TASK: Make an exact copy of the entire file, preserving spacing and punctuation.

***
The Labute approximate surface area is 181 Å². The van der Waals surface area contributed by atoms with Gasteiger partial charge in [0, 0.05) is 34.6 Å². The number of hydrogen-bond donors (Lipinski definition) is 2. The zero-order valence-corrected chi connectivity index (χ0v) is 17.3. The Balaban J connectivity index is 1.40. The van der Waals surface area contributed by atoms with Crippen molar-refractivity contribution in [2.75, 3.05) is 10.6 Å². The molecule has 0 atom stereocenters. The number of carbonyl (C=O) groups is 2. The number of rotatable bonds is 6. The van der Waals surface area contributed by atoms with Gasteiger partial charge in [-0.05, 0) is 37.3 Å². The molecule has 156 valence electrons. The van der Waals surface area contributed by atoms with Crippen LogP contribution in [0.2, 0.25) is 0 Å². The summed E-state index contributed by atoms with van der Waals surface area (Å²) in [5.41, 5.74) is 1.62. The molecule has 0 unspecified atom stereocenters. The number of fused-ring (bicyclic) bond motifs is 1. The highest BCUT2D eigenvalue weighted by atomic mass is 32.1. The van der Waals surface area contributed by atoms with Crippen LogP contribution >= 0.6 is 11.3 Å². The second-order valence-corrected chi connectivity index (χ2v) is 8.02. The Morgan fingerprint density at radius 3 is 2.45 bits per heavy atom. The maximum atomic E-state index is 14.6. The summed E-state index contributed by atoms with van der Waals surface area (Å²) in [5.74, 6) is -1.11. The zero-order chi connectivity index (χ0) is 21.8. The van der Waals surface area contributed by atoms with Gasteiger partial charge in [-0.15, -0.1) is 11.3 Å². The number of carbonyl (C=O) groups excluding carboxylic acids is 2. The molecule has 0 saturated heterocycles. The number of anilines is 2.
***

The Labute approximate surface area is 181 Å². The van der Waals surface area contributed by atoms with Gasteiger partial charge in [0, 0.05) is 34.6 Å². The number of hydrogen-bond donors (Lipinski definition) is 2. The zero-order valence-corrected chi connectivity index (χ0v) is 17.3. The Balaban J connectivity index is 1.40. The van der Waals surface area contributed by atoms with Crippen molar-refractivity contribution in [2.75, 3.05) is 10.6 Å². The molecule has 0 atom stereocenters. The number of carbonyl (C=O) groups is 2. The number of rotatable bonds is 6. The van der Waals surface area contributed by atoms with Gasteiger partial charge in [-0.05, 0) is 37.3 Å². The molecule has 156 valence electrons. The van der Waals surface area contributed by atoms with Crippen LogP contribution in [0.2, 0.25) is 0 Å². The summed E-state index contributed by atoms with van der Waals surface area (Å²) in [5.41, 5.74) is 1.62. The molecule has 0 unspecified atom stereocenters. The number of fused-ring (bicyclic) bond motifs is 1. The highest BCUT2D eigenvalue weighted by atomic mass is 32.1. The van der Waals surface area contributed by atoms with Crippen LogP contribution >= 0.6 is 11.3 Å². The second-order valence-corrected chi connectivity index (χ2v) is 8.02. The Morgan fingerprint density at radius 3 is 2.45 bits per heavy atom. The maximum atomic E-state index is 14.6. The summed E-state index contributed by atoms with van der Waals surface area (Å²) in [5.74, 6) is -1.11. The zero-order chi connectivity index (χ0) is 21.8. The van der Waals surface area contributed by atoms with Gasteiger partial charge in [-0.15, -0.1) is 11.3 Å². The number of carbonyl (C=O) groups excluding carboxylic acids is 2. The molecule has 0 saturated heterocycles. The number of anilines is 2.